And artwork? Do you want a professional-level opinion? Or just "that's pretty."? It is not fair to a friendship to insist on that kind of commitment.

  3. #13

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    Apr 2020
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    Thank you to everyone who responded. I sent a message to G this morning. I didn't sugarcoat anything and tried to lay out boundaries, and she took it as a personal attack. Her low blow comment "For you to lash out as you did, it amazes me that you can say you have depression" pretty much did it for me. I'd rather be alone than be disrespected that way. I'm going to take some time to work on my mental health before pursuing another friendship.

  4. #14

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    Apr 2020
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    Originally Posted by jimthzz
    I don't think it is fair for friends to insist on reviews of writing, art, to share the same levels of interest in those things.

    If you want art reviews, join an art club or go to school and get critiqued there.

    Same thing for writing. Get an editor or join some club that shares your passion.

    People have friends to have fun, have backyard meals, talk about "stuff."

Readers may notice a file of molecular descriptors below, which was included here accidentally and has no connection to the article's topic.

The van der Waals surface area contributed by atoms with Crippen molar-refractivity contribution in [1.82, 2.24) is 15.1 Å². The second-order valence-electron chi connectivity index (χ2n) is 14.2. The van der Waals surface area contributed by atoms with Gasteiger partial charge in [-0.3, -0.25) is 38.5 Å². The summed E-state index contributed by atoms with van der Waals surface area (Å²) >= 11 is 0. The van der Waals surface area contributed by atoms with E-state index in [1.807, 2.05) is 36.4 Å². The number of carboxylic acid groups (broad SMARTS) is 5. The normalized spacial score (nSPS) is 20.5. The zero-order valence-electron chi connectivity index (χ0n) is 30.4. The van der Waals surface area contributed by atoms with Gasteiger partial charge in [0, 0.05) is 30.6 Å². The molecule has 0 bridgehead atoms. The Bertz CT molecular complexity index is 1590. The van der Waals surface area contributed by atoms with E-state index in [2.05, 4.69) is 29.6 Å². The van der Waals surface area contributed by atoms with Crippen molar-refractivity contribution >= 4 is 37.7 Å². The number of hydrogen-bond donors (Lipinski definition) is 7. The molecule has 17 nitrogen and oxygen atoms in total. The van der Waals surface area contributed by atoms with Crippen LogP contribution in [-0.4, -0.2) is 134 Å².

I absolutely agree with you, but I've since moved away from having friends critique my art. It was a self-esteem issue that I've worked really hard on after breaking things off with W. I don't use social very much anymore either.

    As for my writing, it was G's idea to give feedback on each other's chapters. It was fun in the beginning, like having our own private book club each week, but she became really obsessive after a couple of months. It suddenly became a chore just to say what she wanted to hear or ask the right questions, which is kind of ridiculous. I had stopped sending her updates on my book for a long time because of it.

    Early this year, I began polishing my manuscript to actually get published, so I have that to look forward to ^^ I ended my friendship with G this morning.

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  6. #15
    Platinum Member catfeeder's Avatar
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    Originally Posted by Jaymd
    I think I'd just like a friend I can comfortably talk to.